Whether you call it fate, karma, or kismet, the friendship of Claire Duplantier and Nicole Rodriguez exemplifies the power of seizing an opportunity when it’s ripe. They’ve spent the past five years pouring their energy into downtown Berkeley’s Subterranean Arthouse, a cozy and invitingly bohemian performance space and art gallery in the historic Odd Fellows Lodge building at Fulton and Bancroft.
An essential East Bay cultural outpost particularly known for presenting singer/songwriters and South Indian classical music, the Subterranean marks its fifth anniversary Saturday with a fundraising “Benefest” featuring music by the Doppler Trio, Dirt Wire, the Camille Mai Trio, a silent auction, and a showing by East Bay visual artists Hugh D’Andrade and Daniel Lipincott.
After meeting a decade ago in Boulder, where Duplantier was studying at the Naropa Institute, the women renewed their friendship after running into each other at a party in Berkeley about five years ago. Duplantier had just moved to San Francisco after finishing a master’s degree in performance studies at NYU “and I had a lot of momentum and excitement to get something started,” she says. “We wanted to do something together, but we didn’t know what. We were walking in downtown Berkeley when we saw an empty storefront and peaked in. What could we do here? We opened up the Arthouse two months later.”
Duplantier isn’t necessarily recommending anyone follow in their precipitous footsteps, but through savvy partnerships and allowing the space to reveal what art forms worked best within it, they quickly connected with numerous artists interested in working with them.
Run on a shoestring, the all-volunteer organization has presented more than 400 performances by local and touring artists, including Rupa and the April Fishes, the Tiptons saxophone quartet, the Real Vocal String Quartet, didjeridu expert Stephen Kent and klezmer power trio Veretski Pass.
“My background is in dance and visual arts, and Nicole is a musician and dancer,” says Duplantier, who lives in Berkeley. “When we opened we had two months to pull together a business plan and start-up money. We had no choice but to open up and be successful. We started by reaching out to our dance community and music, and it rippled out from there. Something we didn’t know at first is that the room’s acoustics are really great, so music has really taken off.”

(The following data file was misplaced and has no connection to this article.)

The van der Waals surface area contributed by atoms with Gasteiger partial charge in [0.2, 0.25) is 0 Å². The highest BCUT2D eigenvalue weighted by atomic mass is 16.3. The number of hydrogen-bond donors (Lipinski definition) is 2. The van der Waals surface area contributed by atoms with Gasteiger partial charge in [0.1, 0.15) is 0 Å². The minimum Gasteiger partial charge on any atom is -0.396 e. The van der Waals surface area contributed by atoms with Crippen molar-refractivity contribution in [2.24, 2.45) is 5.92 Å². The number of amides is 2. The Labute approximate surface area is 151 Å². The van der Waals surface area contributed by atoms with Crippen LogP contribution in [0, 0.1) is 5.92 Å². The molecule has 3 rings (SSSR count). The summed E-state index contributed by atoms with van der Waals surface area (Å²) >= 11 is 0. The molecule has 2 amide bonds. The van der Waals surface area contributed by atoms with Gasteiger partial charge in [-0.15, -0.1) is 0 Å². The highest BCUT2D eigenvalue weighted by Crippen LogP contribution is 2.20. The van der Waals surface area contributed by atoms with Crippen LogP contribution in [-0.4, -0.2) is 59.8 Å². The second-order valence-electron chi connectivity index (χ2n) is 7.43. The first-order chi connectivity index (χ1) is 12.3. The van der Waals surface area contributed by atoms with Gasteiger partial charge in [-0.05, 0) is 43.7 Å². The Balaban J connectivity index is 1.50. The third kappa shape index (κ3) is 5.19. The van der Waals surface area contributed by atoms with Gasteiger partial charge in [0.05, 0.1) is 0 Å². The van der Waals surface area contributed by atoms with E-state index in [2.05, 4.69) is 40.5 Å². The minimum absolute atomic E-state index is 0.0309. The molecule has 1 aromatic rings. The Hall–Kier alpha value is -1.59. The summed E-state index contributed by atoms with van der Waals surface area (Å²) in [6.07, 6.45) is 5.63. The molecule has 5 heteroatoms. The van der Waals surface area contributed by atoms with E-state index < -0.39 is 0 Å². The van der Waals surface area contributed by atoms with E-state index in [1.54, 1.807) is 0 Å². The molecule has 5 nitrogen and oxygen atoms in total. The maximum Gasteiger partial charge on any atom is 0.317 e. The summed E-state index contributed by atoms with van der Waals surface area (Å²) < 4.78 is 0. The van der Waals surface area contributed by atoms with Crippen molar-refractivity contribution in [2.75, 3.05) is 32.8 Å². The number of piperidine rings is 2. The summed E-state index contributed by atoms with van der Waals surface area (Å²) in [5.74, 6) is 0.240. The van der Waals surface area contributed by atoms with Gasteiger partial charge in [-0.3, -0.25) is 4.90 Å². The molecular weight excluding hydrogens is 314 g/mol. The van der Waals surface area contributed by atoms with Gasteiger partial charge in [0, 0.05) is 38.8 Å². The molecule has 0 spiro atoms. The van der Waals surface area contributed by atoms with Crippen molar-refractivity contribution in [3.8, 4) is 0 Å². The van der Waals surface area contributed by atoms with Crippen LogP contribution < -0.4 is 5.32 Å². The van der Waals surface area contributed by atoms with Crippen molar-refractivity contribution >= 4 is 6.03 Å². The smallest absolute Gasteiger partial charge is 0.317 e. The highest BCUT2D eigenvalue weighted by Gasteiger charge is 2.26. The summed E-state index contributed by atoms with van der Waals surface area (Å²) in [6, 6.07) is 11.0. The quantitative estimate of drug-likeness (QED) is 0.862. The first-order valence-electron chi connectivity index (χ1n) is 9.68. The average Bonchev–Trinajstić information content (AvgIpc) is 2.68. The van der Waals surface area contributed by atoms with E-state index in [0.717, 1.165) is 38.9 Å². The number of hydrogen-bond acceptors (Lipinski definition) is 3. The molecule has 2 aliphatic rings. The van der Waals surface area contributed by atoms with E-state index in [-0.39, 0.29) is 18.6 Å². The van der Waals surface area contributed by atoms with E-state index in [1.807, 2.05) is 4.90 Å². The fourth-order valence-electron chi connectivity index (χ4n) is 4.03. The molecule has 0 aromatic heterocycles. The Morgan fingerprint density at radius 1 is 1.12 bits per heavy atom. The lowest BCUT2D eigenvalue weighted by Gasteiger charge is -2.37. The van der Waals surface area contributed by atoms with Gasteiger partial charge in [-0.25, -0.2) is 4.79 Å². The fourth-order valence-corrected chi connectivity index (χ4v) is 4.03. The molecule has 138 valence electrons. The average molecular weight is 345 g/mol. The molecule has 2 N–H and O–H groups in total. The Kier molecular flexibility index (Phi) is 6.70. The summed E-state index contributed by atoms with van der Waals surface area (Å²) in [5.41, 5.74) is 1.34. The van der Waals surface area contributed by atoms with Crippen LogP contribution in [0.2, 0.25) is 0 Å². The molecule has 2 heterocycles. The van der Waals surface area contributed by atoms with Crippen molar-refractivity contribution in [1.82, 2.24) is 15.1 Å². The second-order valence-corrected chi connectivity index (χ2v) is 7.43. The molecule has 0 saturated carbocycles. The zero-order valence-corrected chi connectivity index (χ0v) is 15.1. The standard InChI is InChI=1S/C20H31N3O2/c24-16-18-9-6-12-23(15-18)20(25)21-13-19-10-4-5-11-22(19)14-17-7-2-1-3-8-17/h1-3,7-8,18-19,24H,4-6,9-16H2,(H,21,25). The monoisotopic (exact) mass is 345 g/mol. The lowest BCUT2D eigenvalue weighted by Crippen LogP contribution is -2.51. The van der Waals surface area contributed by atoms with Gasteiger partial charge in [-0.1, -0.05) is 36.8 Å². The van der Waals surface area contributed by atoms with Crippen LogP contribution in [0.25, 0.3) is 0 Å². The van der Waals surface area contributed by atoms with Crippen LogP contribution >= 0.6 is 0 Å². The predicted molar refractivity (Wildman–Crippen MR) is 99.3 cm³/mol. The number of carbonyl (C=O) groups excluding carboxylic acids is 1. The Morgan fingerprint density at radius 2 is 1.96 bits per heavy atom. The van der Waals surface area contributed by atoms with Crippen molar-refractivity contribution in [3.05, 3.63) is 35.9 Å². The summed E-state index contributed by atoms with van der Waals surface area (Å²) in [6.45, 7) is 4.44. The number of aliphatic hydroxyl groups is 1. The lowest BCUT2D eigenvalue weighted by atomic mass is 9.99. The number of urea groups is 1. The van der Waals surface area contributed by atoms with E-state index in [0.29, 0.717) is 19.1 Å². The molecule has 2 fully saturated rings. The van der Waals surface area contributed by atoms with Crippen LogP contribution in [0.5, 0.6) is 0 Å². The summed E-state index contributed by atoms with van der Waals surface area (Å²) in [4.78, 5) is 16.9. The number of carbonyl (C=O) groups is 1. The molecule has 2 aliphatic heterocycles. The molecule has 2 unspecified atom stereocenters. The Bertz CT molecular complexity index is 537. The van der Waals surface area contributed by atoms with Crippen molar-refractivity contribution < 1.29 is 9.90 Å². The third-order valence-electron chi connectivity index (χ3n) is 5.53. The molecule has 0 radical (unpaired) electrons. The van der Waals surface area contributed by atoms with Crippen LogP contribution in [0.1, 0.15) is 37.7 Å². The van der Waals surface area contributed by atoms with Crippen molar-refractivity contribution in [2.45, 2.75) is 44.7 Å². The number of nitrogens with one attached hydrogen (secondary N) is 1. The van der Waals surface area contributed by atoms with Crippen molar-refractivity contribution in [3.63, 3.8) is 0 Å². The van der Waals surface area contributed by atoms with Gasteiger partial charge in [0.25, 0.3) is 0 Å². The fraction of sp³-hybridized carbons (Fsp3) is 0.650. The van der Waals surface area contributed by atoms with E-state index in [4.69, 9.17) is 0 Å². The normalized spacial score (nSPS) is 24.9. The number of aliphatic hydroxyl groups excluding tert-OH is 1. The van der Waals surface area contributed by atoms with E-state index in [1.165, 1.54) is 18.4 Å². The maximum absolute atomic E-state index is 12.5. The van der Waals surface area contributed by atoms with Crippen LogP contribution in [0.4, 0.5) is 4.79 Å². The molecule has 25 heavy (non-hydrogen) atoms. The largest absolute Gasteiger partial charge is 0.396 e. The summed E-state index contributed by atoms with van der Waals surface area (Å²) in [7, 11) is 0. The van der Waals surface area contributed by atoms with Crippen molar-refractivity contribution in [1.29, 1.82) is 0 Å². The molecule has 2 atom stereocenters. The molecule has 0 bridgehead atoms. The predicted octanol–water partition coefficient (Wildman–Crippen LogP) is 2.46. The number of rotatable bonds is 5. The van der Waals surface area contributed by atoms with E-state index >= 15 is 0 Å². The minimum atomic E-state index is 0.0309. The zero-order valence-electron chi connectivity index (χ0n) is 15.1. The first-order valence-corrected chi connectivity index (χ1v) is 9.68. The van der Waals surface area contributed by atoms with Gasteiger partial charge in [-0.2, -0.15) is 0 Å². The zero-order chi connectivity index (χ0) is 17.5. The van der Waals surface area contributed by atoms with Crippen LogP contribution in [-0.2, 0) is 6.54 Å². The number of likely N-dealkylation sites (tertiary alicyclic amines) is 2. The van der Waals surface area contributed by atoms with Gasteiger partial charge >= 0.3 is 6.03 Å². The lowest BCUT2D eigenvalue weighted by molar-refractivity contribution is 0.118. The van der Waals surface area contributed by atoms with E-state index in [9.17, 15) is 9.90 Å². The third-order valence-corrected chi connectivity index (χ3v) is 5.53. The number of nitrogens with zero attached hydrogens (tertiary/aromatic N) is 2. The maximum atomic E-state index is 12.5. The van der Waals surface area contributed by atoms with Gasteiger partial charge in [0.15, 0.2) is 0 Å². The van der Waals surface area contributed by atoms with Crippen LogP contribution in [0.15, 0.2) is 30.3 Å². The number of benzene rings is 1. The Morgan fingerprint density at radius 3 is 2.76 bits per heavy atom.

The most important alliance has been with Gautam Tejas Ganeshan’s Sengati Center, which presents several events there a month, like Sunday, March 16’s performance by Carnatic vocalist T. N. Arunagiri. For Ganeshan, an inventive Carnatic vocalist himself who ran his own venue in San Francisco for several years before relocating to Berkeley, the Arthouse has allowed him to expanding his work as a presenter while not worrying about maintaining a venue.
“It’s a perfect fit,” Ganeshan says. “It’s a beautiful space and Nicole and Claire run the Arthouse along the same principals as the Sengati Center. We’ve been in there two and a half years and I haven’t felt any constraint on the number of concerts.”
For Saturday’s performance, the headliner is Dirtwire, an acoustic side project of Oakland’s world fusion electronica combo Beats Antique. The event’s proceeds will go towards operating expenses. Longer term, Duplantier and Rodriguez are looking to turn their jobs into salaried positions (they both work other jobs that allow them to devote time to the Arthouse).
“It’s amazing what we can do for so little, and how many performances and people have come through the space,” Duplantier says. “We’re maturing as an organization as well. We’re just excited to get more recognition from the community.”
Whether or not expanded funding comes through, Duplantier has no doubt that the Arthouse has been a roaring triumph as both a creative and personal endeavor. Within the first year of opening the Subterranean’s doors, she met guitarist, songwriter, and UC Berkeley music professor Sean Burns, the guiding spirit behind Professor Burns and the Lilac Field. They’re now married and have a 15-month-old son Arlo.
“At that point, I realized that the Arthouse has been a success and will always be successful,” Duplantier says.
In a celebration of International Woman’s Day, Irish-born Berkeley jazz singer Melanie O’Reilly, who has honed a ravishing synthesis of jazz and traditional Irish music, performs at the International House tonight with the redoubtable pianist Frank Martin, a supremely versatile player whose credits range from Sting and Stevie Wonder to Angela Bofill and Patti Austin. They’ll be joined guest Irish dancer Rebecca Cisin.
Andrew Gilbert covers music and dance for Berkeleyside, the San Jose Mercury News, San Francisco Chronicle, and KQED’s California Report. He lives in West Berkeley.
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